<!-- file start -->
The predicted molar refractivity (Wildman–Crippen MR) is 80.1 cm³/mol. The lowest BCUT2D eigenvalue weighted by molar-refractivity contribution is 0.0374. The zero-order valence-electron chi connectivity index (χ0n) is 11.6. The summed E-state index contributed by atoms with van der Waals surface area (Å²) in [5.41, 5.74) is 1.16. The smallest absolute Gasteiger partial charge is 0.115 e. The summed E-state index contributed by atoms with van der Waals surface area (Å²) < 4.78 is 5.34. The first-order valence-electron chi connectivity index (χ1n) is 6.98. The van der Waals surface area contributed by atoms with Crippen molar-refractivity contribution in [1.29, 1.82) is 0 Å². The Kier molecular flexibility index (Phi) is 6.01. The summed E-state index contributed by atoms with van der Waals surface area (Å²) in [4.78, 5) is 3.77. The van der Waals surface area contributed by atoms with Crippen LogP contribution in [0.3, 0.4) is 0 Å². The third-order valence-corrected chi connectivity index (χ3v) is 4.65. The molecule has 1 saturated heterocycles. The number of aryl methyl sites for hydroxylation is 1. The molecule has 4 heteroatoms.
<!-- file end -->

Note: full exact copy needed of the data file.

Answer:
The predicted molar refractivity (Wildman–Crippen MR) is 80.1 cm³/mol. The lowest BCUT2D eigenvalue weighted by molar-refractivity contribution is 0.0374. The zero-order valence-electron chi connectivity index (χ0n) is 11.6. The summed E-state index contributed by atoms with van der Waals surface area (Å²) in [5.41, 5.74) is 1.16. The smallest absolute Gasteiger partial charge is 0.115 e. The summed E-state index contributed by atoms with van der Waals surface area (Å²) < 4.78 is 5.34. The first-order valence-electron chi connectivity index (χ1n) is 6.98. The van der Waals surface area contributed by atoms with Crippen molar-refractivity contribution in [1.29, 1.82) is 0 Å². The Kier molecular flexibility index (Phi) is 6.01. The summed E-state index contributed by atoms with van der Waals surface area (Å²) in [4.78, 5) is 3.77. The van der Waals surface area contributed by atoms with Crippen LogP contribution in [0.3, 0.4) is 0 Å². The third-order valence-corrected chi connectivity index (χ3v) is 4.65. The molecule has 1 saturated heterocycles. The number of aryl methyl sites for hydroxylation is 1. The molecule has 4 heteroatoms.